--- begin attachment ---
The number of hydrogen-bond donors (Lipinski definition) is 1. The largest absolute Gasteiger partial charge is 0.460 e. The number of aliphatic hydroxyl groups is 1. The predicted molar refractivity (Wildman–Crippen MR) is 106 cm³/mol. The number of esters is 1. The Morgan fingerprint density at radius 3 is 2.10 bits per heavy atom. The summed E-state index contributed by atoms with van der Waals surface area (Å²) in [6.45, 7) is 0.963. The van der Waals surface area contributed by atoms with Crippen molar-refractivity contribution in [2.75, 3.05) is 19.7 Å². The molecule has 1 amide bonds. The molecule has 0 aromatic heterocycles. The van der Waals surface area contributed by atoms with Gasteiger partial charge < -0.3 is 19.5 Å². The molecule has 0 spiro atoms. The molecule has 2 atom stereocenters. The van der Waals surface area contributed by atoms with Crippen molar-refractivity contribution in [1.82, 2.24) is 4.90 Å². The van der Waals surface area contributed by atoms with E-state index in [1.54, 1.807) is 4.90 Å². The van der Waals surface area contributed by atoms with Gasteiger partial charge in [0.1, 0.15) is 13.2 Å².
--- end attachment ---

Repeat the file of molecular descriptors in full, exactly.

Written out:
The number of hydrogen-bond donors (Lipinski definition) is 1. The largest absolute Gasteiger partial charge is 0.460 e. The number of aliphatic hydroxyl groups is 1. The predicted molar refractivity (Wildman–Crippen MR) is 106 cm³/mol. The number of esters is 1. The Morgan fingerprint density at radius 3 is 2.10 bits per heavy atom. The summed E-state index contributed by atoms with van der Waals surface area (Å²) in [6.45, 7) is 0.963. The van der Waals surface area contributed by atoms with Crippen molar-refractivity contribution in [2.75, 3.05) is 19.7 Å². The molecule has 1 amide bonds. The molecule has 0 aromatic heterocycles. The van der Waals surface area contributed by atoms with Gasteiger partial charge < -0.3 is 19.5 Å². The molecule has 0 spiro atoms. The molecule has 2 atom stereocenters. The van der Waals surface area contributed by atoms with Crippen molar-refractivity contribution in [1.82, 2.24) is 4.90 Å². The van der Waals surface area contributed by atoms with E-state index in [1.54, 1.807) is 4.90 Å². The van der Waals surface area contributed by atoms with Gasteiger partial charge in [0.1, 0.15) is 13.2 Å².